Alleviates symptoms of benign prostatic hyperplasia (BPH)

Taking Nettle leaf supplements can help manage the urinary incontinence associated with BPH. [4]

Some other Nettle leaf benefits include:

  • Treats Urinary Tract Infections
  • Treats anemia
  • Treats asthma
  • Treats eczema
  • Treats brain disorders caused due to aging

Nettle Leaf Uses

Nettle leaves: Part Of Your Daily Life

Nettle leaf has uses in pharmaceutical, dietary, and food industries. The herb may be used in dried and powdered form, as pills and juices, or as herbal tea (an infusion prepared by exposing the Nettle leaves to hot water). The leaves can be freeze-dried too. You can also use the herb by grinding it into a smooth paste and applying topically. Nettle leaf creams, too, are available these days.

Nettle Leaf Side-Effects

It is more or less safe to consume Nettle. However, some reported side effects could be diarrhea, stomach issues, urinary issues, rashes or hives, and excessive sweating. Pregnant women and kids should not be given Nettle as official safety regulations are lacking for these groups.

How To Make It A Part Of Your Daily Life

  • Nettle leaves can be purchased fresh from the market and dried in open air or freeze-dried for storing the herb for a long time. After drying, it can be rolled into small pills and swallowed with water.
  • Tender Nettle leaves may be consumed by wilting or steaming them.
  • Nettle leaves may be infused to make herbal tea which tastes like vegetable broth.
  • Nettle tincture may be prepared too.

FAQs

  • What are the terms used to describe Nettle leaf in India?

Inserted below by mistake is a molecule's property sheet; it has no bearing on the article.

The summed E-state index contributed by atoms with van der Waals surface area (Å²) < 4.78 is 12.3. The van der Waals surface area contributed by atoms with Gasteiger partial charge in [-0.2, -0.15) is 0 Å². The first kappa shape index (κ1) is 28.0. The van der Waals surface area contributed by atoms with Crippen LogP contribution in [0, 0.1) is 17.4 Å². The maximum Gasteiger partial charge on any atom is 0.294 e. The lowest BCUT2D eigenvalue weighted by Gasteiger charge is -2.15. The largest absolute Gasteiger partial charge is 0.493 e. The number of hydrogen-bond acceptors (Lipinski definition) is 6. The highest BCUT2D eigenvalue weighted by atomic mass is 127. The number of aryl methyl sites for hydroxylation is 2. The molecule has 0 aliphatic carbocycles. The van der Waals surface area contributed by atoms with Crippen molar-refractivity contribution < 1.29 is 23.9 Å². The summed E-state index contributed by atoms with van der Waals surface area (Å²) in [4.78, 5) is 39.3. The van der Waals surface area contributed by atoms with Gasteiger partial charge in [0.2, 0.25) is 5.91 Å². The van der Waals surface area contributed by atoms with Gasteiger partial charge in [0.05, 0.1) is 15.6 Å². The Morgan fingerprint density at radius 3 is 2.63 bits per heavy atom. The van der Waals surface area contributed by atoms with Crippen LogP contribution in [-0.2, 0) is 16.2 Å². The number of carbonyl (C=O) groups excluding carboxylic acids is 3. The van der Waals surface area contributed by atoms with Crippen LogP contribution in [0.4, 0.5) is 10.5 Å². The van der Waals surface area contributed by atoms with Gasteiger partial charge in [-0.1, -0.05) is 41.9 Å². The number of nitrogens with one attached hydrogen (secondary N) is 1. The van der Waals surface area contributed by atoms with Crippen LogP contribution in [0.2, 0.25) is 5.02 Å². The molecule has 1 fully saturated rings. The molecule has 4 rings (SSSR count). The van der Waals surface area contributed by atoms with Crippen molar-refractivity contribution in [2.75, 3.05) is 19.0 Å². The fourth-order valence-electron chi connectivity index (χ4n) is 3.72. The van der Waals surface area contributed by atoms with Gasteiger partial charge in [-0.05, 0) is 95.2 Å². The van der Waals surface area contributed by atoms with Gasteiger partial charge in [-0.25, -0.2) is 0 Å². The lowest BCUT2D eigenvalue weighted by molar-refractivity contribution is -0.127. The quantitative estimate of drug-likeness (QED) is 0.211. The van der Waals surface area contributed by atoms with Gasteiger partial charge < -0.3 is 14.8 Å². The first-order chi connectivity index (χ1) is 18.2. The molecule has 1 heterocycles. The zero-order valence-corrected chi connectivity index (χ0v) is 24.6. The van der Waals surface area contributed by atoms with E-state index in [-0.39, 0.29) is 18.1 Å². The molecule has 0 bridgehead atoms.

In India, Nettle is known as ‘Bicchu Buti’ and ‘Bichhua Pattee’.

  • Are Nettle leaves good for your hair?

Yes. Nettle infusions can nourish your scalp and hair and remove dandruff. The herb can also bring about hair regrowth.

  • Can Nettles treat the pitta dosha?

Because of their astringent and bitter taste, Nettles can treat pitta doshas and promote overall health.

Conclusion

This article has informed you about the Nettle leaf benefits and how to use it daily. Nettle preparations can improve your health and give you a disease-free life. Embrace Nettle herb not for its sting but for its many health benefits.

Disclaimer:
The ultimate purpose of this article is to provide information about the Nettle herb. This information is not meant for diagnosis, treatment, or disease prevention.

References:

  1. Urtica spp.: Ordinary Plants with Extraordinary Properties
  2. Plant extracts from stinging nettle (Urtica dioica), an antirheumatic remedy, inhibit the proinflammatory transcription factor NF-kappaB
  3. The effect of nettle (Urtica dioica) supplementation on the glycemic control of patients with type 2 diabetes mellitus: A systematic review and meta-analysis
  4. Urtica dioica for treatment of benign prostatic hyperplasia: a prospective, randomized, double-blind, placebo-controlled, crossover study
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Dr. Shankar Rao

Dr. Rao has achieved great success in his career, with 5 research projects and 4 books to his credit, as well as a Monograph. In addition to receiving the Bharat Scout & Guide Award from the President of India, Dr Rao has also won the Young Scientist Award from S.V. University, Tirupati.